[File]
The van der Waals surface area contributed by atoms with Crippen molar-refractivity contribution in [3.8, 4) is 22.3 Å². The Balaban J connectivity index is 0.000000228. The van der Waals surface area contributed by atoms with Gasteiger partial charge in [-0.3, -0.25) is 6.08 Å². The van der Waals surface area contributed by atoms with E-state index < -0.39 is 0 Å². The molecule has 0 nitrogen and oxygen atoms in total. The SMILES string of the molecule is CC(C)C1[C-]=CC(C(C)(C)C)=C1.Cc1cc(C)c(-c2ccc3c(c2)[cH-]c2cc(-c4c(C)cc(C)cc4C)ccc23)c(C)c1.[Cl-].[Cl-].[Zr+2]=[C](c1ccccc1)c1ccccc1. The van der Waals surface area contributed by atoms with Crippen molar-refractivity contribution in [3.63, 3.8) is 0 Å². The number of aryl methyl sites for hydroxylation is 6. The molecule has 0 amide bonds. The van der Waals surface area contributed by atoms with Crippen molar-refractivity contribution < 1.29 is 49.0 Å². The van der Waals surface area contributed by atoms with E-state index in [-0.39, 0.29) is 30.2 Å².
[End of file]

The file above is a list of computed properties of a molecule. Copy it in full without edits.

The van der Waals surface area contributed by atoms with Crippen molar-refractivity contribution in [3.8, 4) is 22.3 Å². The Balaban J connectivity index is 0.000000228. The van der Waals surface area contributed by atoms with Gasteiger partial charge in [-0.3, -0.25) is 6.08 Å². The van der Waals surface area contributed by atoms with E-state index < -0.39 is 0 Å². The molecule has 0 nitrogen and oxygen atoms in total. The SMILES string of the molecule is CC(C)C1[C-]=CC(C(C)(C)C)=C1.Cc1cc(C)c(-c2ccc3c(c2)[cH-]c2cc(-c4c(C)cc(C)cc4C)ccc23)c(C)c1.[Cl-].[Cl-].[Zr+2]=[C](c1ccccc1)c1ccccc1. The van der Waals surface area contributed by atoms with Crippen molar-refractivity contribution in [3.63, 3.8) is 0 Å². The number of aryl methyl sites for hydroxylation is 6. The molecule has 0 amide bonds. The van der Waals surface area contributed by atoms with Crippen molar-refractivity contribution < 1.29 is 49.0 Å². The van der Waals surface area contributed by atoms with E-state index in [-0.39, 0.29) is 30.2 Å².